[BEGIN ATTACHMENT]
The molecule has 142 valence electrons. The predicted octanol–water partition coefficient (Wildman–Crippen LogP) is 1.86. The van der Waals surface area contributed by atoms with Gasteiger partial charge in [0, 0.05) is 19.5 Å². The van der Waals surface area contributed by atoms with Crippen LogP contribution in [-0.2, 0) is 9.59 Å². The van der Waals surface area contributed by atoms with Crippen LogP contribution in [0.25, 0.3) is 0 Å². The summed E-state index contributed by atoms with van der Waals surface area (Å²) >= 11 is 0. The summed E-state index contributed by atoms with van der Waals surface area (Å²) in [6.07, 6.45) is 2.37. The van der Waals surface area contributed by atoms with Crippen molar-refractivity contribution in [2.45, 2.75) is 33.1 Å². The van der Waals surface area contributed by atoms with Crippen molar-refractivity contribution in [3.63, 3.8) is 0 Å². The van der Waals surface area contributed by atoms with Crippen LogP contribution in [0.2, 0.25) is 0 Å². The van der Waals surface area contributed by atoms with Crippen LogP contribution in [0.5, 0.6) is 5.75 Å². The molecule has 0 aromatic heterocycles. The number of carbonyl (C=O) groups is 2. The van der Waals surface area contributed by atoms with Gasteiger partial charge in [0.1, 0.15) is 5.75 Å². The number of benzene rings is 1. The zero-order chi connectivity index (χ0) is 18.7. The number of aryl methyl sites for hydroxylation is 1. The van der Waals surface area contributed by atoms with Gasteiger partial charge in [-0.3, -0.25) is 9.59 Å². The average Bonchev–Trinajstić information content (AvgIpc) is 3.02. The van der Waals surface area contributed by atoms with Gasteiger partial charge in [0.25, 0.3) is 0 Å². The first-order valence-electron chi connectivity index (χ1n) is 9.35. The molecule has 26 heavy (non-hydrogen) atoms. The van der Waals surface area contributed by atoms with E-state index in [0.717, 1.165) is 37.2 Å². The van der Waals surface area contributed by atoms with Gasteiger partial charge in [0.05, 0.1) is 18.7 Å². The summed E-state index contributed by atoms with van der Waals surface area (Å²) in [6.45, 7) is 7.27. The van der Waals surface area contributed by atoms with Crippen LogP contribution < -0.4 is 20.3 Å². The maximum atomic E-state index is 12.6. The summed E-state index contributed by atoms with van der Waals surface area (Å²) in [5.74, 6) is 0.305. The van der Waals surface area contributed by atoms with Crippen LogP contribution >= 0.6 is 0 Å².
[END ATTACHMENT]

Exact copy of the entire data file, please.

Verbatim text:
The molecule has 142 valence electrons. The predicted octanol–water partition coefficient (Wildman–Crippen LogP) is 1.86. The van der Waals surface area contributed by atoms with Gasteiger partial charge in [0, 0.05) is 19.5 Å². The van der Waals surface area contributed by atoms with Crippen LogP contribution in [-0.2, 0) is 9.59 Å². The van der Waals surface area contributed by atoms with Crippen LogP contribution in [0.25, 0.3) is 0 Å². The summed E-state index contributed by atoms with van der Waals surface area (Å²) >= 11 is 0. The summed E-state index contributed by atoms with van der Waals surface area (Å²) in [6.07, 6.45) is 2.37. The van der Waals surface area contributed by atoms with Crippen molar-refractivity contribution in [2.45, 2.75) is 33.1 Å². The van der Waals surface area contributed by atoms with Crippen molar-refractivity contribution in [3.63, 3.8) is 0 Å². The van der Waals surface area contributed by atoms with Crippen LogP contribution in [0.2, 0.25) is 0 Å². The van der Waals surface area contributed by atoms with Crippen LogP contribution in [0.5, 0.6) is 5.75 Å². The molecule has 0 aromatic heterocycles. The number of carbonyl (C=O) groups is 2. The van der Waals surface area contributed by atoms with Gasteiger partial charge in [0.1, 0.15) is 5.75 Å². The number of benzene rings is 1. The zero-order chi connectivity index (χ0) is 18.7. The number of aryl methyl sites for hydroxylation is 1. The van der Waals surface area contributed by atoms with Gasteiger partial charge in [-0.3, -0.25) is 9.59 Å². The average Bonchev–Trinajstić information content (AvgIpc) is 3.02. The van der Waals surface area contributed by atoms with Gasteiger partial charge in [0.25, 0.3) is 0 Å². The first-order valence-electron chi connectivity index (χ1n) is 9.35. The molecule has 26 heavy (non-hydrogen) atoms. The van der Waals surface area contributed by atoms with E-state index in [0.717, 1.165) is 37.2 Å². The van der Waals surface area contributed by atoms with Gasteiger partial charge in [0.05, 0.1) is 18.7 Å². The summed E-state index contributed by atoms with van der Waals surface area (Å²) in [6.45, 7) is 7.27. The van der Waals surface area contributed by atoms with Crippen LogP contribution < -0.4 is 20.3 Å². The maximum atomic E-state index is 12.6. The summed E-state index contributed by atoms with van der Waals surface area (Å²) in [5.74, 6) is 0.305. The van der Waals surface area contributed by atoms with Crippen LogP contribution >= 0.6 is 0 Å².